Police say to sniper: ‘Call us’

Bureau of Alcohol, Tobacco and Firearms agents, along with other police agencies, swarmed on a white Plymouth Voyager minivan in Richmond on Monday at about 9 a.m. in what proved to be a fruitless attempt to bring an end to the Washington, D.C.-area sniper case.

Police reported Monday afternoon that authorities could find no evidence to tie the two men arrested at the scene to the recent shootings that have baffled law enforcement officials in Virginia, Maryland and Washington.

Both were later identified as illegal immigrants.

Authorities did not disclose whether the gas station, a short distance from Henrico police headquarters, had been under surveillance before police responded.

The sniper, whose one trademark is his assassination-style, single-shot attack, has now left nine dead and three wounded in the D.C. metro area and Virginia since Oct. 2.

The arrests of the two men on unspecified charges came on a day rich with developments in the case.

Montgomery County, Md., Police Chief Charles Moose, who is in charge of the investigation, sent a cryptic message to someone Monday: The person you called could not hear everything you said. The audio was unclear and we want to get it right. Call us back so that we can clearly understand.”

In response to that communication, Moose said, in part: “We do want to talk to you. Call us at the number you provided.”

Moose refused to give further comment except to ask the media to “carry it clearly and carry it often.”

His message follows the revelation Sunday night that police received a telephone number in a lengthy letter left near where the shot was fired Saturday that seriously wounded a 37-year-old man in the parking lot of a Ponderosa restaurant in Ashland.

Moose said Sunday he wanted the letter writer to call police “at the number you provided.”

Moose took no questions Sunday, but police sources later said the letter writer would know what Moose meant.

During Mooses Monday afternoon press statement, Special Agent Mike Bouchard of the ATF said the white box truck seized from a Virginia rental agency is not connected to the sniper case. Although there was a .223 caliber shell in the truck, Bouchard said, after testing, authorities have no reason to believe the shell is connected to the serial killer.

Police also confirmed Monday that the victim from Saturday nights shooting is the snipers twelfth. ATF ballistics tests confirmed the bullet came from the same rifle the sniper has used to fell his other victims.

The man, shot in the abdomen, remains in critical condition after undergoing surgery twice and suffering from severe internal injuries, which include significant bleeding.

Doctors at the Medical College of Virginia Hospital in Richmond removed the mans spleen, two-thirds of his stomach and half of his pancreas in surgery. He is expected to undergo three to four more surgeries.

Dr. Rao Ivatury, director of the hospitals trauma department, said the victim, who has not been identified, was “lucky to be alive.”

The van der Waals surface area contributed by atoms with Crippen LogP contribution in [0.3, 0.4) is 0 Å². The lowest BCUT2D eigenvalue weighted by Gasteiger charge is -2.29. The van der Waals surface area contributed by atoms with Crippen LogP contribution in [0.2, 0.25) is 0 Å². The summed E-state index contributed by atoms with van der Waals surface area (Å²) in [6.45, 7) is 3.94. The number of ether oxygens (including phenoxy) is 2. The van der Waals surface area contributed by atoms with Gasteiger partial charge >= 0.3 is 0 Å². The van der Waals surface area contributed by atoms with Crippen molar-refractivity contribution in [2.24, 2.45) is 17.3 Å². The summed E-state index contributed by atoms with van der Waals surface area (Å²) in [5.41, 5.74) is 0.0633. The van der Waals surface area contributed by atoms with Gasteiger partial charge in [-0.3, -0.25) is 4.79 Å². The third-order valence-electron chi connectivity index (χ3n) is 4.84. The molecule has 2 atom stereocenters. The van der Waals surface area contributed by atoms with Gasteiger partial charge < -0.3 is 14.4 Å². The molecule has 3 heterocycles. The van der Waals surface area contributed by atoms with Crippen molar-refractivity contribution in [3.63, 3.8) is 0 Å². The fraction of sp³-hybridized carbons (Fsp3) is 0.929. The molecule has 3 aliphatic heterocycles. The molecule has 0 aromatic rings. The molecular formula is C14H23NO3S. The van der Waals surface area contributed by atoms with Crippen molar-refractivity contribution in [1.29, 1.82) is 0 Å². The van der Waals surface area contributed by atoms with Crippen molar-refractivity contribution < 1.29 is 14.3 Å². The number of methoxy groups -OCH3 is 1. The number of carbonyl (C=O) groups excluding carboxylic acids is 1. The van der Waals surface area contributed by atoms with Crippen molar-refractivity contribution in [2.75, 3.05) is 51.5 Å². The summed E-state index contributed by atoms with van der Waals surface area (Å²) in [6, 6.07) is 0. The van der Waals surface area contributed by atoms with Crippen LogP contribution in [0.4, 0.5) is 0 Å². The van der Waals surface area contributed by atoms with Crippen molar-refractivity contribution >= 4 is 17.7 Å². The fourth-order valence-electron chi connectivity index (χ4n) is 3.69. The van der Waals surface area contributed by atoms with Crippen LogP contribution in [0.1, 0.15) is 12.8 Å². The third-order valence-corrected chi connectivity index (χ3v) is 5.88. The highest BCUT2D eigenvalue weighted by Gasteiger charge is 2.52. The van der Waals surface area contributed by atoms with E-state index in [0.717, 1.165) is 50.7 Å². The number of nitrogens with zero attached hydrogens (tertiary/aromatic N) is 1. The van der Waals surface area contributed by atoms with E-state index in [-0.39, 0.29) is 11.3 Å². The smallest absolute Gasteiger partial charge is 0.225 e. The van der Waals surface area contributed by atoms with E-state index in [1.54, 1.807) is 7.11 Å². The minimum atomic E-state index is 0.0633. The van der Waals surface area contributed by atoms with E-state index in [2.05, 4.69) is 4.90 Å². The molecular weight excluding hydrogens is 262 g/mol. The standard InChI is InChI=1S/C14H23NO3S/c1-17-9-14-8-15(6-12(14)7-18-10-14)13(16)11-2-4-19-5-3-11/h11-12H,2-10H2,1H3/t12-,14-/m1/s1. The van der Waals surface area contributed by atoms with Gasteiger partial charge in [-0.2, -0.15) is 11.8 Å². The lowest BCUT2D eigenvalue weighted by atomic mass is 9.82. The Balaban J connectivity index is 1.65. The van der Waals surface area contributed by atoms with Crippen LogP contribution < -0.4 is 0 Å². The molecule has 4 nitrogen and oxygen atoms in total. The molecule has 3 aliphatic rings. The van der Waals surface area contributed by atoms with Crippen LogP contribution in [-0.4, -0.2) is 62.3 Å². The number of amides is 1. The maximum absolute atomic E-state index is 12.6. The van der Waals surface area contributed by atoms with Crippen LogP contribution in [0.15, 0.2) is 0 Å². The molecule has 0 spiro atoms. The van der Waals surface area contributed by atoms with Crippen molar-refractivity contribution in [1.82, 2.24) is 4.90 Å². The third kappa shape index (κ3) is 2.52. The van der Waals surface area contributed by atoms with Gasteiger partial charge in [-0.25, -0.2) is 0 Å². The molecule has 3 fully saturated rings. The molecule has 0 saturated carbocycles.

He was shot as he and his wife walked toward their car in the rear parking lot of the Ponderosa Steak House in Ashland on Va. 54 off Interstate 95 around 8 p.m.

Hanover County Sheriff V. Stuart Cook, flanked Monday by heads of local police agencies, Virginia State Police, the FBI and Virginia Secretary of Public Safety John W. Marshall, sought to reassure the public in an expanding area now victimized by the sniper.

“What we collectively want to say to our citizens of the metropolitan area is that we want to assure you that we continue to press forward with all of our resources,” he said, “and truly understand the fears, the anxieties and the concerns of all our citizens.”

Gov. Mark R. Warner stayed in Richmond Monday and canceled a scheduled visit to Hampton Roads. “We asked him not to go because of the unfolding events,” said gubernatorial spokeswoman Ellen Qualls.

Warner kept in “regular contact” over the weekend and Monday with Col. W. Gerald Massengill, superintendent of Virginia State Police, Qualls said.

As the search for the killer entered its 19th frustrating day, other leads that once had seemed promising continued to dry up.

Authorities confirmed that a shell casing found inside a box truck rented near Washington Dulles International Airport on Friday was not connected to the shootings.

Last week, police thought they had a major break from a witness who said he saw the shooting that killed FBI analyst Linda Franklin outside a Home Depot store in Falls Church. But the witness and his descriptions were discredited.

Instead of closing in on the gunman, police arrested 37-year-old Matthew Dowdy on charges of giving false information to authorities. During his initial court appearance in Fairfax County on Monday, Dowdy was ordered held without bond pending a Nov. 18 trial on the misdemeanor charge. If convicted, he could face up to six months in jail.

Richmond Times-Dispatch writers Paul Bradley, Kiran Krishnamurthy, Mark Bowes, Chris Dovi and Pamela Stallsmith contributed to this report.

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